“We have a transit-oriented population and we don’t have the resources to serve it.”

Amy Smart, The Canadian Press


Like us on Facebook and follow us on Twitter.

Get local stories you won't find anywhere else right to your inbox.
Sign up here

Just Posted

Alina Durham, mother of Shaelene Bell, lights candles on behalf of Bell’s two sons during a vigil on Saturday, Feb. 27, 2021. (Jenna Hauck/ Chilliwack Progress)
VIDEO and PHOTOS: Candlelight vigil for Shaelene Bell of Chilliwack sends message of hope

Small group of family, friends gathered to shine light for 23-year-old mother missing for four weeks

The Great Bear Snowshed on the Coquihalla Highway (Highway 5) in British Columbia. Truck driver Roy McCormack testified in BC Supreme Court in Chilliwack on Feb. 25, 2021 that his brakes started smoking in about this location, and soon after he lost all braking, which led to a multi-vehicle crash further down the road on Aug. 5, 2016. (GoogleMaps)
Truck driver charged in Coquihalla crash showed ‘wanton and reckless disregard for other people’s lives’: Crown

Despite already having brake issues, Roy McCormack tackled the steepest hill on the infamous highway

Abbotsford International Airport. Black Press file photo.
Abbotsford Airport had 4th highest traffic in Canada in 2020, and its number are down

Statistics Canada report describes a ‘devastating year’ for air travel

Approximate location of the vehicle incident. (Google Maps)
Vehicle incident blocking Coquihalla traffic in both directions

Both directions of traffic stopped due to vehicle incident

(Black Press - file photo)
WEATHER: Enjoy the sun today, prepare for a week of rain

Clouds and rain to arrive by evening, Environment Canada forecasts

Dr. Bonnie Henry leaves the podium after talking about the next steps in B.C.’s COVID-19 Immunization Plan during a press conference at Legislature in Victoria, B.C., on Friday, January 22, 2021. THE CANADIAN PRESS/Chad Hipolito
COVID: 589 new cases in B.C., and 7 new deaths

No new outbreaks being reported Feb. 26

A Vancouver restaurant owner was found guilty of violating B.C.’s Human Rights Code by discriminating against customers on the basis of their race. (Pixabay)
Vancouver restaurant owner ordered to pay $4,000 to customers after racist remark

Referring to patrons as ‘you Arabs’ constitutes discrimination under B.C.’s Human Rights Code, ruling deems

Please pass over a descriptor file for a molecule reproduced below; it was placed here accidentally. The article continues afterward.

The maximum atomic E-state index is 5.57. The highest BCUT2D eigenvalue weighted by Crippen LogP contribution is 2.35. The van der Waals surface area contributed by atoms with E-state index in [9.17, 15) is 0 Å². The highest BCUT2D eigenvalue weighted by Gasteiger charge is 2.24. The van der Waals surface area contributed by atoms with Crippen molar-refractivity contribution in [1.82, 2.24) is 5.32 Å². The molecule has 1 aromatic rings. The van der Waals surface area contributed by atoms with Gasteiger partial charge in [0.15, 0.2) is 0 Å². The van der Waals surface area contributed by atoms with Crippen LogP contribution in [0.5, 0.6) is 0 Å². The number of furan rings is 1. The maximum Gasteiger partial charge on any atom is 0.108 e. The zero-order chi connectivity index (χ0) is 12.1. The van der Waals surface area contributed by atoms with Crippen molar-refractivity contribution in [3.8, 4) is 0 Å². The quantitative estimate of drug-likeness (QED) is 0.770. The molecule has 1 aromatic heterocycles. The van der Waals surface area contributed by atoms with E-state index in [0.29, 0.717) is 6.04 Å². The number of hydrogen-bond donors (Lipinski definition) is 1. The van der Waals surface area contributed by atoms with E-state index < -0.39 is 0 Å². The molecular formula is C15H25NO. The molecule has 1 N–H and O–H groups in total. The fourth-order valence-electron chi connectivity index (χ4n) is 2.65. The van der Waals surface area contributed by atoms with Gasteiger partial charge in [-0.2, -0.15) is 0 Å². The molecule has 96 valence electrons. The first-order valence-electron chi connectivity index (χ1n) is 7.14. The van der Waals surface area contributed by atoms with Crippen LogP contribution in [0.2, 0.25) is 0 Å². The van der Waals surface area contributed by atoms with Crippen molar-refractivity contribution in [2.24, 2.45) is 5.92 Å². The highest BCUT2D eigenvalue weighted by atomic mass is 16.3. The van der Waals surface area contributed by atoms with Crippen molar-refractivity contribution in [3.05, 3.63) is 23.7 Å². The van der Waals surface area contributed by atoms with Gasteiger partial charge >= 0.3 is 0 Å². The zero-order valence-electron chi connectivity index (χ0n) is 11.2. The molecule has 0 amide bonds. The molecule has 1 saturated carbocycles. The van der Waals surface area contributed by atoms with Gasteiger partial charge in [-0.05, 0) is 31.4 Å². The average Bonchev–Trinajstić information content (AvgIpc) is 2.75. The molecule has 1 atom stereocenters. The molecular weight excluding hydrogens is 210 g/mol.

Judith Uwamahoro is Black, approximately 4’7″ tall, 80 pounds and has short black hair and brown eyes. (Surrey RCMP handout)
UPDATED: Lower Mainland 9-year-old located after police make public plea

Judith Uwamahoro went missing Friday at around 4 p.m. in Surrey

Five-year-old Nancy Murphy wears a full mask and face shield as she waits in line for her kindergarten class to enter school during the COVID-19 pandemic on Tuesday, September 15, 2020. THE CANADIAN PRESS/Nathan Denette
Variant of concern linked to COVID-19 outbreak at three Surrey schools

Cases appear to be linked to community transmissions, but schools will remain open

Nanaimo children’s author and illustrator Lindsay Ford’s latest book is ‘Science Girl.’ (Photo courtesy Lindsay Ford)
B.C. children’s writer encourages girls to pursue the sciences in new book

Lindsay Ford is holding a virtual launch for latest book, ‘Science Girl’

BC Ferries experienced heavy traffic on Feb. 27 following cancellations the day before due to strong winds and adverse weather. (Black Press Media file photo)
BC Ferries sailings fill up quickly after Friday cancellations due to high winds

Waits expected on Swartz Bay-Tsawwassen route, Horseshoe Bay-Departure Bay route

Pig races at the 145th annual Chilliwack Fair on Aug. 12, 2017. Monday, March 1, 2021 is Pig Day. (Jenna Hauck/ Chilliwack Progress file)
Unofficial holidays: Here’s what people are celebrating for the week of Feb. 28 to March 6

Pig Day, Canadian Bacon Day and Grammar Day are all coming up this week

Staff from the Marine Mammal Rescue Centre, passersby, RCMP and Nanaimo Fire Rescue carried a sick 300-kilogram steller sea lion up the steep bluff at Invermere Beach in north Nanaimo in an attempt to save the animal’s life Thursday. (Photo courtesy Marine Mammal Rescue Centre)
300-kilogram sea lion muscled up from B.C. beach in rescue attempt

Animal dies despite efforts of Nanaimo marine mammal rescue team, emergency personnel and bystanders

Doctors and counsellors warn of an increase in panic attacks, anxiety, depression and suicide ideas between ages 10 to 14, in Campbell River. ( Black Press file photo)
Extended pandemic feeding the anxieties of B.C.’s youth

Parents not sure what to do, urged to reach out for help

Most Read